BBC NEWS Americas Africa Europe Middle East South Asia Asia Pacific Arabic Spanish Russian Chinese Welsh

 You are in: World: Americas
Front Page 
Middle East 
South Asia 
From Our Own Correspondent 
Letter From America 
UK Politics 
Talking Point 
In Depth 

Commonwealth Games 2002

BBC Sport

BBC Weather

Thursday, 30 August, 2001, 12:54 GMT 13:54 UK
Battling online hate
Website of white supremacists Stormfront
There are thousands of racist websites
By BBC News Online's Kevin Anderson in Washington

One of the issues on the agenda at the World Conference on Racism in South Africa is the role of the media - including the internet - in addressing racism.

For years, anti-racism activists have worked to raise awareness as hate groups have embraced the web and used it to spread their message.

But anti-racism activists and the organisers of the UN conference of Durban understand that just as the internet has allowed hate groups to spread their message, it has also proven a powerful tool to communicate the message of tolerance.

The issue highlights one of the great debates: How does a democratic society respond to racist or other offensive speech without trampling the right of free expression?

Online since 1995

Concern about hate speech on the internet began in the United States shortly after the launch of the first American white supremacist website, Stormfront in March 1995.

Combating online extremism presents enormous technological and legal difficulties

Anti-Defamation League

The site was created by Don Black, a former member of the Ku Klux Klan and a computer consultant.

Mr Black says that the internet has proven to be an invaluable tool for recruiting people to his white nationalist cause.

Since Stormfront was established, hundreds, and by some estimates, thousands of racist websites have been launched.

And anti-racism campaigners say that websites, e-mail and online discussion groups have become powerful recruiting, fundraising and indoctrination tools for racist and hate groups.

Pressuring ISPs

The Simon Wiesenthal Centre identified some 3,000 "problematic" websites in its most recent Digital Hate report.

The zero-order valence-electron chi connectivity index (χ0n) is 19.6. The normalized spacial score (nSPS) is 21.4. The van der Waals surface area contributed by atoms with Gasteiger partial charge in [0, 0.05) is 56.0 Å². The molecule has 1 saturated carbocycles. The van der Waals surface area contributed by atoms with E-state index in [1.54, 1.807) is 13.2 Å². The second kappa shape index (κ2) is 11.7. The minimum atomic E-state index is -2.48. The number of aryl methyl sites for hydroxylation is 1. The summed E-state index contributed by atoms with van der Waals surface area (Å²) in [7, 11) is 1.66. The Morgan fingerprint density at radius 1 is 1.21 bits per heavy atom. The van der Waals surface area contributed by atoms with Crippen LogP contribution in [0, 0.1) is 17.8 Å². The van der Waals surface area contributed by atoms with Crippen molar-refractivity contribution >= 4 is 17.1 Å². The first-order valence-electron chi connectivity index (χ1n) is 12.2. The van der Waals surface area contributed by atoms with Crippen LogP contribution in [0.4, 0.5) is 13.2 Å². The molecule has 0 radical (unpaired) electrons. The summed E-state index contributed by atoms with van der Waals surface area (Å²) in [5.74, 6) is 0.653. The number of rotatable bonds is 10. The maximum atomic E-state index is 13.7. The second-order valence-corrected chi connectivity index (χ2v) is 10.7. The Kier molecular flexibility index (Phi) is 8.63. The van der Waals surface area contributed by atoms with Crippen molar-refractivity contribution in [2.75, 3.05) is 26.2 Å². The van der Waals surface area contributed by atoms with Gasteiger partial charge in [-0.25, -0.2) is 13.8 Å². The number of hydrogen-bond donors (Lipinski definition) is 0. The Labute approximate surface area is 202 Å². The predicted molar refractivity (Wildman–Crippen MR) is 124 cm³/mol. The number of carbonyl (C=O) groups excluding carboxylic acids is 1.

The centre defines problematic as those sites that promote racial violence, anti-Semitism, homophobia, hate music and terrorism.

It has pressured internet service providers to pull the plug on some sites including Stormfront.

But the centre's high-profile battle with hate websites has sometimes been criticised by civil liberties groups.

In 1996, the American Civil Liberties Union (ACLU) said the centre was right in trying to bring to light the activities of hate groups online.

The Ku Klux Klan
Mr Black was a Ku Klux Klan member
But ACLU criticised the centre for its call for ISPs to close them down.

The ACLU said: "It is particularly troublesome that an organisation like the Wiesenthal Center that is dedicated to promoting tolerance would seek to erode the liberty most necessary for a free and tolerant society - free speech."

Free expression and racism

It highlights the debate that anti-racism groups face in battling hateful and racist speech both offline and online.

In a report on how racist groups use the web, the Anti-Defamation League (ADL) said: "Combating online extremism presents enormous technological and legal difficulties."

Even if it were technically possible to completely block access to racist websites, the international nature of the medium makes regulation almost impossible, the ADL said, and such regulation would run foul of free speech guarantees in countries such as the United States.

Similarly, conference organisers in Durban are set to address the issue of how to balance free expression with the use of new technologies, including the internet, promoting racist beliefs and attitudes.

But many groups including the ADL have highlighted ways in which they believe the balance can be struck.

The ADL suggests that concerned internet users install filtering software and alert authorities to threatening or violent messages online.

But more than rejecting racist speech online, the ADL also suggests that internet users fight fire with fire.

"As a powerful technological tool that permits instantaneous communication between disparate populations across the globe, the internet can promote cultural tolerance in a larger sense," the group says.

"The internet has the potential to reinforce respect for all people's voices, to truly become what some have already called it 'the great equalizer'."

See also:

16 Feb 00 | Americas
Cyber-racists 'safe in US'
12 Jan 00 | Americas expands on the net
Internet links:

The BBC is not responsible for the content of external internet sites

Links to more Americas stories are at the foot of the page.

E-mail this story to a friend

Links to more Americas stories